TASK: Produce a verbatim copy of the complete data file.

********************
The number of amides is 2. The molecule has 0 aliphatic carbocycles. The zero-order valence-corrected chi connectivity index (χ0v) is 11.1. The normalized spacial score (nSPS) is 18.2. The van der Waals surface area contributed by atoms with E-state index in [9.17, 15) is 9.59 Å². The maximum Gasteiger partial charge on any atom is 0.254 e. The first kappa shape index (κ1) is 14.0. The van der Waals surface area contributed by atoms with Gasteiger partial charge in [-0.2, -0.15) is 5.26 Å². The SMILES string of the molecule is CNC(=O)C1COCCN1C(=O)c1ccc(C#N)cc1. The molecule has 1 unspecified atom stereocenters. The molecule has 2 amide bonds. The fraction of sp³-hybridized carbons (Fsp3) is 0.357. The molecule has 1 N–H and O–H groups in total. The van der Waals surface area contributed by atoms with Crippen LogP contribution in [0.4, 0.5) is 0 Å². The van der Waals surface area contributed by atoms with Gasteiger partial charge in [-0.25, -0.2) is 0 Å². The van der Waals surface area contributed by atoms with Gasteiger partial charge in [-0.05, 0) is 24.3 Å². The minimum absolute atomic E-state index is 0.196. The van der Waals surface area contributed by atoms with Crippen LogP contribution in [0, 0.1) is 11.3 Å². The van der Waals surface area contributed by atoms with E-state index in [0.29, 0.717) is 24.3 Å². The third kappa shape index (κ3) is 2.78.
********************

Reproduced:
The number of amides is 2. The molecule has 0 aliphatic carbocycles. The zero-order valence-corrected chi connectivity index (χ0v) is 11.1. The normalized spacial score (nSPS) is 18.2. The van der Waals surface area contributed by atoms with E-state index in [9.17, 15) is 9.59 Å². The maximum Gasteiger partial charge on any atom is 0.254 e. The first kappa shape index (κ1) is 14.0. The van der Waals surface area contributed by atoms with Gasteiger partial charge in [-0.2, -0.15) is 5.26 Å². The SMILES string of the molecule is CNC(=O)C1COCCN1C(=O)c1ccc(C#N)cc1. The molecule has 1 unspecified atom stereocenters. The molecule has 2 amide bonds. The fraction of sp³-hybridized carbons (Fsp3) is 0.357. The molecule has 1 N–H and O–H groups in total. The van der Waals surface area contributed by atoms with Crippen LogP contribution in [0.4, 0.5) is 0 Å². The van der Waals surface area contributed by atoms with Gasteiger partial charge in [-0.25, -0.2) is 0 Å². The van der Waals surface area contributed by atoms with Gasteiger partial charge in [-0.05, 0) is 24.3 Å². The minimum absolute atomic E-state index is 0.196. The van der Waals surface area contributed by atoms with Crippen LogP contribution in [0, 0.1) is 11.3 Å². The van der Waals surface area contributed by atoms with E-state index in [0.29, 0.717) is 24.3 Å². The third kappa shape index (κ3) is 2.78.